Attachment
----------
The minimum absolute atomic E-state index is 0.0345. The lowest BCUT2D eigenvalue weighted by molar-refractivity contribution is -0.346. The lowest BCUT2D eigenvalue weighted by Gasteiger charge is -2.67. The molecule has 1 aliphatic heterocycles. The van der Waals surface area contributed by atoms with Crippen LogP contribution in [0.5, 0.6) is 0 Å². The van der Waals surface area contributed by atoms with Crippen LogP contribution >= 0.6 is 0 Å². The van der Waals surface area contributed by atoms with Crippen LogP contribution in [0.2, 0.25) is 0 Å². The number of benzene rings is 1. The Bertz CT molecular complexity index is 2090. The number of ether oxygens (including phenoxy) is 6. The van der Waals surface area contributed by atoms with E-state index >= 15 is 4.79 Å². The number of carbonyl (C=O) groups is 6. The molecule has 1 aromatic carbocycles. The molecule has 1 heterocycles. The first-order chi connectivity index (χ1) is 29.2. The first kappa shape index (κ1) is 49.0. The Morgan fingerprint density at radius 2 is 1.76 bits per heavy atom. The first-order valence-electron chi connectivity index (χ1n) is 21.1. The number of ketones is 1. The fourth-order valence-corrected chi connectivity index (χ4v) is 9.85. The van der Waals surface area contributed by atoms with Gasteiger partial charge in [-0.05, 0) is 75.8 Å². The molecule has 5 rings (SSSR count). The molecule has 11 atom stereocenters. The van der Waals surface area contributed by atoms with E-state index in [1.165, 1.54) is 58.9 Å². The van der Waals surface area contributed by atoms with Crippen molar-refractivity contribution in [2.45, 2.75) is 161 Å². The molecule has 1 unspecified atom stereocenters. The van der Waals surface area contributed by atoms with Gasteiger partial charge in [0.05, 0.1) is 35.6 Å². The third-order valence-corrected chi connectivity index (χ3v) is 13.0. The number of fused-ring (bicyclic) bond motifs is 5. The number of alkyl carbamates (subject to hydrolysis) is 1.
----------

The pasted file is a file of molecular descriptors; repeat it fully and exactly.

The minimum absolute atomic E-state index is 0.0345. The lowest BCUT2D eigenvalue weighted by molar-refractivity contribution is -0.346. The lowest BCUT2D eigenvalue weighted by Gasteiger charge is -2.67. The molecule has 1 aliphatic heterocycles. The van der Waals surface area contributed by atoms with Crippen LogP contribution in [0.5, 0.6) is 0 Å². The van der Waals surface area contributed by atoms with Crippen LogP contribution >= 0.6 is 0 Å². The van der Waals surface area contributed by atoms with Crippen LogP contribution in [0.2, 0.25) is 0 Å². The number of benzene rings is 1. The Bertz CT molecular complexity index is 2090. The number of ether oxygens (including phenoxy) is 6. The van der Waals surface area contributed by atoms with E-state index >= 15 is 4.79 Å². The number of carbonyl (C=O) groups is 6. The molecule has 1 aromatic carbocycles. The molecule has 1 heterocycles. The first-order chi connectivity index (χ1) is 29.2. The first kappa shape index (κ1) is 49.0. The Morgan fingerprint density at radius 2 is 1.76 bits per heavy atom. The first-order valence-electron chi connectivity index (χ1n) is 21.1. The number of ketones is 1. The fourth-order valence-corrected chi connectivity index (χ4v) is 9.85. The van der Waals surface area contributed by atoms with Gasteiger partial charge in [-0.05, 0) is 75.8 Å². The molecule has 5 rings (SSSR count). The molecule has 11 atom stereocenters. The van der Waals surface area contributed by atoms with E-state index in [1.165, 1.54) is 58.9 Å². The van der Waals surface area contributed by atoms with Crippen molar-refractivity contribution in [2.45, 2.75) is 161 Å². The molecule has 1 unspecified atom stereocenters. The van der Waals surface area contributed by atoms with Gasteiger partial charge in [0.05, 0.1) is 35.6 Å². The third-order valence-corrected chi connectivity index (χ3v) is 13.0. The number of fused-ring (bicyclic) bond motifs is 5. The number of alkyl carbamates (subject to hydrolysis) is 1.